In some computers IT experts found traces of spy programs that were set up to destroy themselves on discovery, while others only activated themselves after months of lying in wait.
… IT forensic experts probing who could be behind the assault have turned up clues that seem to point to China, but Spiegel quoted an unidentified "insider" as saying they could also simply be "camouflage".
Making uncommon law, Common Law?
Daniel Solove writes:
I’m pleased to announce that my article with Professor Woodrow Hartzog, The FTC and the New Common Law of Privacy, 114 Colum. L. Rev. 583 (2014), is now out in print. You can download the final published version at SSRN.
Read more on Concurring Opinions.
[From the Abstract:
Since the late 1990s, the Federal Trade Commission (FTC) has been enforcing companies’ privacy policies through its authority to police unfair and deceptive trade practices. Despite over fifteen years of FTC enforcement, there is no meaningful body of judicial decisions to show for it.
(Related) “So the rule is based on what we said a few months ago, but not what we wrote last month because that was reversed by the court after they read what we wrote two weeks ago which contradicted the chairman's speech in October. Simple, right?”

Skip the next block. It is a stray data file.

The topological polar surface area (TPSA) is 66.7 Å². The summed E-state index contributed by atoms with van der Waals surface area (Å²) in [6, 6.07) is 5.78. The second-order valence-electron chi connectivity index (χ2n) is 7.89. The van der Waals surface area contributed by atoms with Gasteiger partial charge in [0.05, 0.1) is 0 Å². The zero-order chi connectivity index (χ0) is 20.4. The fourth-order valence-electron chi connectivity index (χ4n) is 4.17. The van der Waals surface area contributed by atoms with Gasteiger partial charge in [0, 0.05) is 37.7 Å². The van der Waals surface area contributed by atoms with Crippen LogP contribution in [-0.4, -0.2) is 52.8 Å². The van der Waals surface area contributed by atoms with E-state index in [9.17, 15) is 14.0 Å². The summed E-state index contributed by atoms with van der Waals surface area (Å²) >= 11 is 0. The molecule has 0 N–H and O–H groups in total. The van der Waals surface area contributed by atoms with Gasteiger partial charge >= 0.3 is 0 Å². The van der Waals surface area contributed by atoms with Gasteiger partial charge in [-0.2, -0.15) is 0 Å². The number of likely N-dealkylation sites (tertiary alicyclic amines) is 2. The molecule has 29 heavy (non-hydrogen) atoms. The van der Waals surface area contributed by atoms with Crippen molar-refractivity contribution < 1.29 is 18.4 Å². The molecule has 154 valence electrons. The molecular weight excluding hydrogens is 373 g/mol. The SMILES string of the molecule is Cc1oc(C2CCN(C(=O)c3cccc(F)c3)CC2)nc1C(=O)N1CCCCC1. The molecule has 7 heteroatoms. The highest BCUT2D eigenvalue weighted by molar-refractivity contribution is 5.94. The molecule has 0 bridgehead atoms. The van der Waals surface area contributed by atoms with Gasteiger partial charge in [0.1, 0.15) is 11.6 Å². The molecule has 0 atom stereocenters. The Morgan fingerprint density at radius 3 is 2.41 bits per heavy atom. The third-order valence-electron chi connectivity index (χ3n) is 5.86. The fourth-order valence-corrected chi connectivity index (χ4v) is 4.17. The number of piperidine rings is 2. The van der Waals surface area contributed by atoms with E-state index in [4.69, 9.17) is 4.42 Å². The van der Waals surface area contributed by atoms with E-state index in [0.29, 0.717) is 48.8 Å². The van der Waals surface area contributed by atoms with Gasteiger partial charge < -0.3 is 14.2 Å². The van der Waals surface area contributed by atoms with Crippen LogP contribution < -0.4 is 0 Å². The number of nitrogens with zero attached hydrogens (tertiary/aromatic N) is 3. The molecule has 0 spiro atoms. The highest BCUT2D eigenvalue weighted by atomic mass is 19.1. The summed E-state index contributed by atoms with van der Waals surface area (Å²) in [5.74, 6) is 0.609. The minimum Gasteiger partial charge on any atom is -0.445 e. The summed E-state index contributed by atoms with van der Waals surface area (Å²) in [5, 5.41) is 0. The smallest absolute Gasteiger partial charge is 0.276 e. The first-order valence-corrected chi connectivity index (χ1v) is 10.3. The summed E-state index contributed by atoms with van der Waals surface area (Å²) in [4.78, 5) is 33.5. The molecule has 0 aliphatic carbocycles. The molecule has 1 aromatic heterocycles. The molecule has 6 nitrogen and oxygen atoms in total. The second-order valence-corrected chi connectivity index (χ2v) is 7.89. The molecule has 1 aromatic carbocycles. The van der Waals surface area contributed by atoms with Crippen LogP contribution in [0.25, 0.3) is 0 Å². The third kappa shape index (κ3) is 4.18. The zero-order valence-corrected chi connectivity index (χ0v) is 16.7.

Part II: Fair Notice or No Notice? The Wyndham Worldwide Case and the Expanding Power of the FTC to Police Data Security
As I expected, a slew of law firms posted their analyses and commentaries on Judge Salas’s ruling on Wyndham’s motion to dismiss the FTC’s complaint about its data security.
I haven’t linked to most of them, but took note of this commentary by Lance Koonce and Christin McMeley of Davis Wright Tremaine as they take a less FTC-friendly view on the issue of fair notice. They write, in part:
There is a tension between Judge Salas’ rejection of numerous consistent public statements by the FTC disavowing its power as “unconvincing,” discussed above, and the judge’s willingness to accept a patchwork of publications and statements and consent decrees by the FTC as giving fair notice of a discernible standard for reasonable data protection that businesses everywhere must understand and follow. Indeed, the public statements and business guidance brochures can hardly meet the specificity of an interpretive rule or general statement of policy that would be required to go through a rigorous public (and congressional) comment period and give affected businesses an opportunity to conform to the any applicable standard.